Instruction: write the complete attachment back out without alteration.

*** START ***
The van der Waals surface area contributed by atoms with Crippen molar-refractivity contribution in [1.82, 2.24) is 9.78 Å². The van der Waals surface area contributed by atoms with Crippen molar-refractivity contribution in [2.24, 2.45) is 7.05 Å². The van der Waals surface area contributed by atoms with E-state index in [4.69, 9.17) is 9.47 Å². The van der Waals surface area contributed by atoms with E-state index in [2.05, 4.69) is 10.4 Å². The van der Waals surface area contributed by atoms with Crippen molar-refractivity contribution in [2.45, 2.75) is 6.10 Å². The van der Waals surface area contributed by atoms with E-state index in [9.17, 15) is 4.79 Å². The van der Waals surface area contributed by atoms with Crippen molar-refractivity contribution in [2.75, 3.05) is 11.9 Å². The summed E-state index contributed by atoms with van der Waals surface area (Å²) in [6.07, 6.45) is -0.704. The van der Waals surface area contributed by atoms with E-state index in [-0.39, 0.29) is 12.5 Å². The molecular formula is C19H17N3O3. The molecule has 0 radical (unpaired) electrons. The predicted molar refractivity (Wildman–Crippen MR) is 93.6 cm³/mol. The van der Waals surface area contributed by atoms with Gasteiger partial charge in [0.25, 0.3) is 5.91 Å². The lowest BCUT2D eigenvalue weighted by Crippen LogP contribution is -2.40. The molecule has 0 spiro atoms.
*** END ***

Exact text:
The van der Waals surface area contributed by atoms with Crippen molar-refractivity contribution in [1.82, 2.24) is 9.78 Å². The van der Waals surface area contributed by atoms with Crippen molar-refractivity contribution in [2.24, 2.45) is 7.05 Å². The van der Waals surface area contributed by atoms with E-state index in [4.69, 9.17) is 9.47 Å². The van der Waals surface area contributed by atoms with E-state index in [2.05, 4.69) is 10.4 Å². The van der Waals surface area contributed by atoms with Crippen molar-refractivity contribution in [2.45, 2.75) is 6.10 Å². The van der Waals surface area contributed by atoms with E-state index in [9.17, 15) is 4.79 Å². The van der Waals surface area contributed by atoms with Crippen molar-refractivity contribution in [2.75, 3.05) is 11.9 Å². The summed E-state index contributed by atoms with van der Waals surface area (Å²) in [6.07, 6.45) is -0.704. The van der Waals surface area contributed by atoms with E-state index in [-0.39, 0.29) is 12.5 Å². The molecular formula is C19H17N3O3. The molecule has 0 radical (unpaired) electrons. The predicted molar refractivity (Wildman–Crippen MR) is 93.6 cm³/mol. The van der Waals surface area contributed by atoms with Gasteiger partial charge in [0.25, 0.3) is 5.91 Å². The lowest BCUT2D eigenvalue weighted by Crippen LogP contribution is -2.40. The molecule has 0 spiro atoms.